There are some fundamental differences between a mindfulness meditation class someone chooses to go to in their own time, and a mindfulness course they attend at work. First and foremost is motivation; if someone chooses to take time out of their schedule and attend a meditation class, it is often because they have already researched mindfulness, heard about its benefits from a friend, or are simply curious. At work, mindfulness is usually offered by the company you work for, and as such is directly available to you regardless of whether you've heard about it or not.
This is a great situation to be in, even if you haven't heard of mindfulness, because it shows that your employer understands that ultimately well-being springs from the mind. The understand that you are their greatest asset and that what they are really paying you for is your mind. The more they can help you to master it, the more your career will advance and the more successful the company will become. While some people will practice mindfulness at work because they've been actively searching for mindfulness classes (or have requested it directly from their employer), most will attend out of curiosity.
In many ways this second group can be better for us as teachers, because they will come without expectations. Usually we spend introductory meditation classes deconstructing expectations that will hold our students back, and explaining the nature of beginner-mind (a state of openness and curiosity in which sensory experience isn't analysed, judged or reacted to, simply experienced). As such, mindfulness can be easier to learn at work because this openness is already there to some degree. However, there is also a missing link. To understand what that is, it's useful to look at Shauna L Shapiro's 'Mechanisms of Mindfulness' .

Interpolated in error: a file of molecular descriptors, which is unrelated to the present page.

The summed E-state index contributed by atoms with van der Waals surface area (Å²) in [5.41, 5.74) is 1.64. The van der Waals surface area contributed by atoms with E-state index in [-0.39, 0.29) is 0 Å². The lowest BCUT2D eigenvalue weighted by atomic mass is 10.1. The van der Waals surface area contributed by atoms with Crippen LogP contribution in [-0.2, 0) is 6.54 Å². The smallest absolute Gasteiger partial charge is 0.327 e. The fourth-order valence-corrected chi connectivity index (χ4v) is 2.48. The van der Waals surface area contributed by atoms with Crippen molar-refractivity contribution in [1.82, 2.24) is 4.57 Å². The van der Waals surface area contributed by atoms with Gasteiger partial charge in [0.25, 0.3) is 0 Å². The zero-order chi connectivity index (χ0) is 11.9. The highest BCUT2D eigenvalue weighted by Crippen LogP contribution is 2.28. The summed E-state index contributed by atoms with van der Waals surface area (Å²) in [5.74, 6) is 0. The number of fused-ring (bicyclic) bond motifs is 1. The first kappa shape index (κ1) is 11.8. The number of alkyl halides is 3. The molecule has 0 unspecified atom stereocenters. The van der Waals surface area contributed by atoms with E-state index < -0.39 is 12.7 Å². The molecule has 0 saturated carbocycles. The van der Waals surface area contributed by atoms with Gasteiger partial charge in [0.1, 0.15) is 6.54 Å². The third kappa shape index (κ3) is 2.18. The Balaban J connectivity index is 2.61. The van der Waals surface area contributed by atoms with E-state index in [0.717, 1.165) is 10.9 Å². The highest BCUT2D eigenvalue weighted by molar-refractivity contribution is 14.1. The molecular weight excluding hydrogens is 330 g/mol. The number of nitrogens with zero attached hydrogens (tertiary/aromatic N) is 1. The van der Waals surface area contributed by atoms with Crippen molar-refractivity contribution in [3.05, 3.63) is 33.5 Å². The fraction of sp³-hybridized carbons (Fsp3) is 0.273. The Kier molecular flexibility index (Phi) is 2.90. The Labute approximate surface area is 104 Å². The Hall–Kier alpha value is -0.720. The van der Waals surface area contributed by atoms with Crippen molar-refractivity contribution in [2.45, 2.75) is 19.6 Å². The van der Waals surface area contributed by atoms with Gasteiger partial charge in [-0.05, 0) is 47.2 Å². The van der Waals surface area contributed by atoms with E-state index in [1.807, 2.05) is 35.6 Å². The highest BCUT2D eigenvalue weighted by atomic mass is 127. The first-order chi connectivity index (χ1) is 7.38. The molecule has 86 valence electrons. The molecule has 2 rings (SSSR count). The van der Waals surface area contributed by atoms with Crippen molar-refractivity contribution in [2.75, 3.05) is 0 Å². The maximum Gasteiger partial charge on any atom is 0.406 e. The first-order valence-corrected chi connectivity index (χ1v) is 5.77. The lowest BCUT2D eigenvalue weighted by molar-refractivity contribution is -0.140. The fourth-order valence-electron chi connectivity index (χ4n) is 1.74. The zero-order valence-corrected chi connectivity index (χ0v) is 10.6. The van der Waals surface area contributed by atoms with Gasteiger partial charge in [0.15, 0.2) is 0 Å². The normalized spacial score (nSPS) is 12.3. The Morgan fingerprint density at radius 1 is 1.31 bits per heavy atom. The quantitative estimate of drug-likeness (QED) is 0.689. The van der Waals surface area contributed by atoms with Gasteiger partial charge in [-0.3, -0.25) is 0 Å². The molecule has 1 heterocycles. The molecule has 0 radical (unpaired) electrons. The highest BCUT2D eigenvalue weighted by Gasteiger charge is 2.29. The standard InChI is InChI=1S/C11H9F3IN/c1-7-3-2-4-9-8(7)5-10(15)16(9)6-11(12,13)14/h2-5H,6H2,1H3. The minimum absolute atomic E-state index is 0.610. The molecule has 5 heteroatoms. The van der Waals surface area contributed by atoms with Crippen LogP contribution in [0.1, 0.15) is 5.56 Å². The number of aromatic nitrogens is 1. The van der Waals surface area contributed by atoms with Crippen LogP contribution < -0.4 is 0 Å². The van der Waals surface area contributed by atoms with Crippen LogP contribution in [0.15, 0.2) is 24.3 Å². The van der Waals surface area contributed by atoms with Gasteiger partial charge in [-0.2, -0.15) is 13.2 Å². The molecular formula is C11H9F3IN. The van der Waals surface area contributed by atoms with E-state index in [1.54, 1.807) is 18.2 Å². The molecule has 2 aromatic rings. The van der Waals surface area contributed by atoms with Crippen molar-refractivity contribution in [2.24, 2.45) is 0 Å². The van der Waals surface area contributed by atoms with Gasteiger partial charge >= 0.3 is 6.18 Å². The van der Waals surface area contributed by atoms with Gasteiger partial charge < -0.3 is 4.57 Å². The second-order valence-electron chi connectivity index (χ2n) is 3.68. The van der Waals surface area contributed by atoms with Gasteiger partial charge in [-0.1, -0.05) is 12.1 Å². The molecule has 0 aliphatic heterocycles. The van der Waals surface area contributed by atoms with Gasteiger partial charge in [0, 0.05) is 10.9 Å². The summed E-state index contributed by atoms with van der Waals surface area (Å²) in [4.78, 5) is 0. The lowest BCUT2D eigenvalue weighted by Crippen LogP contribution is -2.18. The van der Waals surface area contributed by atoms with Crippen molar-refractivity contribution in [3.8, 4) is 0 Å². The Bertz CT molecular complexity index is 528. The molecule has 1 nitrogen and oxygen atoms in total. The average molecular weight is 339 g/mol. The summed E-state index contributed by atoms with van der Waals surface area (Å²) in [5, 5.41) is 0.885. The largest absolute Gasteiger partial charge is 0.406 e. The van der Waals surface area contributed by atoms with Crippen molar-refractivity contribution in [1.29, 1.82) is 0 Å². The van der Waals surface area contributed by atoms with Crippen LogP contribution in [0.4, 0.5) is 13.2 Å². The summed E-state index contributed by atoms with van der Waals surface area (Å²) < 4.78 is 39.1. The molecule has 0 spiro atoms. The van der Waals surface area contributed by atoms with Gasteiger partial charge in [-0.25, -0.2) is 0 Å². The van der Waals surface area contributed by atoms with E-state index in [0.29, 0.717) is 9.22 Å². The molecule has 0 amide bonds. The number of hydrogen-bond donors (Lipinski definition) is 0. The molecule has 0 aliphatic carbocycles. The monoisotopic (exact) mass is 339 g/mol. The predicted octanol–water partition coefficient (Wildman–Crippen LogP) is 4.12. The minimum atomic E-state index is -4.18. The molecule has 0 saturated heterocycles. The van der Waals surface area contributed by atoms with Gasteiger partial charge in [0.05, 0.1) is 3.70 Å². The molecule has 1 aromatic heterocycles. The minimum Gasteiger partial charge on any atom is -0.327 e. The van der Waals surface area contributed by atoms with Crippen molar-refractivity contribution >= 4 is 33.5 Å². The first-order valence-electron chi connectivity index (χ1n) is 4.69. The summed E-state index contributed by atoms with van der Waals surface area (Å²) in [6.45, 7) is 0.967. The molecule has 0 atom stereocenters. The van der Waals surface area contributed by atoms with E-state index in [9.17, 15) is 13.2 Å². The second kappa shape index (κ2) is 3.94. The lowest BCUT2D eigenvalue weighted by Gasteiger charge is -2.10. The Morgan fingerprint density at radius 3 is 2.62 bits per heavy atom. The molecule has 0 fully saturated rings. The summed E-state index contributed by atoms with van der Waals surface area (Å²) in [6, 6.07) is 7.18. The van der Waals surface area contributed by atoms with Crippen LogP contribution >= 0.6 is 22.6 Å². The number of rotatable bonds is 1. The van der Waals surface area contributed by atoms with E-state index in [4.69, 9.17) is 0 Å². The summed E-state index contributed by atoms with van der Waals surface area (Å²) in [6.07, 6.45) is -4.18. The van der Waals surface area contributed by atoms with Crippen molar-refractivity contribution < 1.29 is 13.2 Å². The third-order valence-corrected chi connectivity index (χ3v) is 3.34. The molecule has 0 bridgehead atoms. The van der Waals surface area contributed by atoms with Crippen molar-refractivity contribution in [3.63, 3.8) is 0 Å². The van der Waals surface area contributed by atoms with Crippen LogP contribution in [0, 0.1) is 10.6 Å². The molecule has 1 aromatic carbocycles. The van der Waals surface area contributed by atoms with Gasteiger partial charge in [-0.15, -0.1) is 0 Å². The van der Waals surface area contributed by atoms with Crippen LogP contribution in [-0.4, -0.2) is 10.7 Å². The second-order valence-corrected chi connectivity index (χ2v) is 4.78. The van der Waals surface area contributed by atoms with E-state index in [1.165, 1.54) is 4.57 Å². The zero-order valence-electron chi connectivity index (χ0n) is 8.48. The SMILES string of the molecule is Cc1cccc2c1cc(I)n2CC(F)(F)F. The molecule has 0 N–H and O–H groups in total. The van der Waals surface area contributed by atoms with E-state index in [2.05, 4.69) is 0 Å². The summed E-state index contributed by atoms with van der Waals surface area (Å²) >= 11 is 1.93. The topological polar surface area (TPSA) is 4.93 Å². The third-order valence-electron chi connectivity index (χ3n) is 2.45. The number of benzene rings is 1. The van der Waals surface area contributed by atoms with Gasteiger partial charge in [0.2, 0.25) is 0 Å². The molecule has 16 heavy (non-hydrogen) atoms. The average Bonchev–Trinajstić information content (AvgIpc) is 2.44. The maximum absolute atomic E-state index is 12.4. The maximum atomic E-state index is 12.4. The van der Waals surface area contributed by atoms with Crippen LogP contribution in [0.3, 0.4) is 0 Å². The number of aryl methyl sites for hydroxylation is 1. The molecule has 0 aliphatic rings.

Shapiro points out that the process of mindfulness revolves around an interaction of 'Intention, Attention and Attitude'. To put this simply - you set your intention (I want to be more aware of myself), set your attitude (I will be patient with myself and not beat myself up) then pay attention. When attention is lost, which invariably happens when you start learning mindfulness at work or anywhere else, you remind yourself of your intention using your attitude, which brings you back to paying attention. You have to have a reason for focusing and developing your skill, otherwise you'll give up.
People approaching mindfulness at work may not have fully considered what they are looking to achieve (mindfulness is not about achieving anything, incidentally, but for the purposes of this explanation we'll work with this phrasing) or what kind of attitude they are going to take. A good mindfulness instructor should identify this early on and ensure that people are familiar with Shapiro's model. Everybody wants to improve themselves on some level, and everybody is looking for a sense of psychological cohesion, so it's simply a matter of helping people identify what it is that motivates them if they've come to mindfulness through work. Whatever it is, mindfulness will get them there. This is not an overstatement; self-awareness is literally the definition of being human, and mindfulness is a cultivation of self-awareness.
There are countless tangible benefits people can choose from. A recent article was published in Psychology Today listing 20 scientifically verified benefits of mindfulness, many of which are directly applicable to work (there's a whole section on productivity). Among the most exciting are improvements in multi-tasking, concentration, creativity and improvements in working memory. With this in mind, who wouldn't want to practice mindfulness at work?